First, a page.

Outlook: GUS complaint leaves a sour taste

Click to follow
The Independent Online
IT WAS THE first anniversary yesterday of the launch of Great Universal Stores' hostile bid for the catalogue retailer Argos. It was also the day on which the Takeover Panel chose to throw out the complaint subsequently brought by the GUS chairman, Lord Wolfson, over tactics used by Argos and its advisers, Schroders, in the unsuccessful bid defence.

Perhaps the Panel is trying to make a point. In the eyes of some, Lord Wolfson's initial complaint to the Takeover Panel's executive last May was petulant and vindictive, not to mention offensive and a waste of time. The executive concluded in June that no breach of the City Takeover Code had taken place. But Lord Wolfson is not the sort to take no for an answer and decided eventually to appeal against the executive's ruling to the full Panel.

His actions smacked then of a man who had overpaid for the business and was seeking to take it out on someone else. They still do, as yesterday's eight-page rant from the GUS camp against the ruling amply demonstrates.

The Panel, of course, is too polite to say as much. So instead it has contented itself with turning Lord Wolfson down on a technicality - that he did not get his appeal in on time.

The rules are straightforward enough and had Lord Wolfson or his advisers, Merrill Lynch, managed to get as far as page four of the Takeover Code they could have read it in black and white. Any appeal has to be lodged within one month. Lord Wolfson took four and a half months.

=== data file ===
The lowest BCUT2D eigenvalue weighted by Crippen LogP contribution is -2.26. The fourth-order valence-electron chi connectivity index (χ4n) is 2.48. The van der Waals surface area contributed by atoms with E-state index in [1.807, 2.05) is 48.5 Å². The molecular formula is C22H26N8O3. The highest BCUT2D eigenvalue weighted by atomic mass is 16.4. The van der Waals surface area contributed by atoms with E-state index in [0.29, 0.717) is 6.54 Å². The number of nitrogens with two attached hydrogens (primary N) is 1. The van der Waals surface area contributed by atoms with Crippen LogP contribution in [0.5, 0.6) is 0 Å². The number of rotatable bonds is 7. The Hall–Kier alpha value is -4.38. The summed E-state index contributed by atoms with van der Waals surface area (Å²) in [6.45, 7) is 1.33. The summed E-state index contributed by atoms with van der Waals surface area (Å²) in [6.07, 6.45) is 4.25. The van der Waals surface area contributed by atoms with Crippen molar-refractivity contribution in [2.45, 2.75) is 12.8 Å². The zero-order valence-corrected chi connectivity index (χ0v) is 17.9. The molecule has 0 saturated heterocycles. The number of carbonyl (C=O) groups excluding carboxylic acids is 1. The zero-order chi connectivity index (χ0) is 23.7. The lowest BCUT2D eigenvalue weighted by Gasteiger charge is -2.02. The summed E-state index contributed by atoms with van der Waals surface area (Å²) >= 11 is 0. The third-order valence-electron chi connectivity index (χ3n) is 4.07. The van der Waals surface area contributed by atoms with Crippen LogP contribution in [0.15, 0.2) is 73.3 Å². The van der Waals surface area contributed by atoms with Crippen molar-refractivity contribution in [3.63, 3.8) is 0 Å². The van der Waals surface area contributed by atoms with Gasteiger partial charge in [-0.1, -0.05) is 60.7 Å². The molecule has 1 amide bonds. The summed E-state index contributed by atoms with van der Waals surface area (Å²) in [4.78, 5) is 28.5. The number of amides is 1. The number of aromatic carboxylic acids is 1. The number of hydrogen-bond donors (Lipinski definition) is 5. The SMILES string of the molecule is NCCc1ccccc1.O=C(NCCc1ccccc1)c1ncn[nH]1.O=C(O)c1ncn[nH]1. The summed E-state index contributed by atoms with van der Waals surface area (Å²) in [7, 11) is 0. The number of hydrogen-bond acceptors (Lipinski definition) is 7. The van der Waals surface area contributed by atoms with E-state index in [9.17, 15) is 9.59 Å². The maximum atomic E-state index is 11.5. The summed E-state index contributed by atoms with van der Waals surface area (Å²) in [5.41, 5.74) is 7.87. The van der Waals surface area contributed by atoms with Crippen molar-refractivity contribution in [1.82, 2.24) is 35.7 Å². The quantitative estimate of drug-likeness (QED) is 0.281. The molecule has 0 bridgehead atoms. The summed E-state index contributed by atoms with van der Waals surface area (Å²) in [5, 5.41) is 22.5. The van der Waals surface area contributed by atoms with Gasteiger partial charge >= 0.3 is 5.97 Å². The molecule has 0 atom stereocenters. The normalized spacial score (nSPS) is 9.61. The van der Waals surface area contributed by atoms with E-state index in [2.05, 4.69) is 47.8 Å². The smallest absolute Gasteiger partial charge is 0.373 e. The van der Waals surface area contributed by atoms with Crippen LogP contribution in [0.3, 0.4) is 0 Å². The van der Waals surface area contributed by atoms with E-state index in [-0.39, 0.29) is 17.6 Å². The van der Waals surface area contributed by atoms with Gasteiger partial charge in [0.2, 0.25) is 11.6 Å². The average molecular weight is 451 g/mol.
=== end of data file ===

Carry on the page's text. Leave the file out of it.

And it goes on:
In anticipation perhaps that he was likely lose the argument, Lord Wolfson's advisers have been furiously pedalling the line that his complaint against Argos was based on a point of principle.

If that was the case, then it is odd that he should have personally pursued four Argos directors, most of whom are now out of a job, writing a four- page letter containing the thinly veiled threat of legal action.

A less charitable but more plausible interpretation of Lord Wolfson's actions was that he was seeking to get a favourable ruling from the Panel under his belt as a prelude to taking the four directors and Schroders to the courts and thence to the cleaners.

Along the way, he has made few friends. For the first time in the Panel's 31-year existence, he chose to question the impartiality of the executive's director-general, Alistair de Freiz, on the grounds that he is on secondment from SBC Warburg Dillon Read, the brokers to Argos. Presumably Lord Wolfson overlooked the fact that Warburgs is also GUS's principal adviser.

The one crumb of comfort Lord Wolfson can take is that the Panel has promised to look at the practice of investment banks being paid a higher success fee in the event of fighting off a hostile bid - as was the case with Schroders.

But otherwise, the entire episode leaves a sour taste in the mouth. Today Lord Wolfson ought to feel just a little chastened as well as a little wiser but the betting is he won't.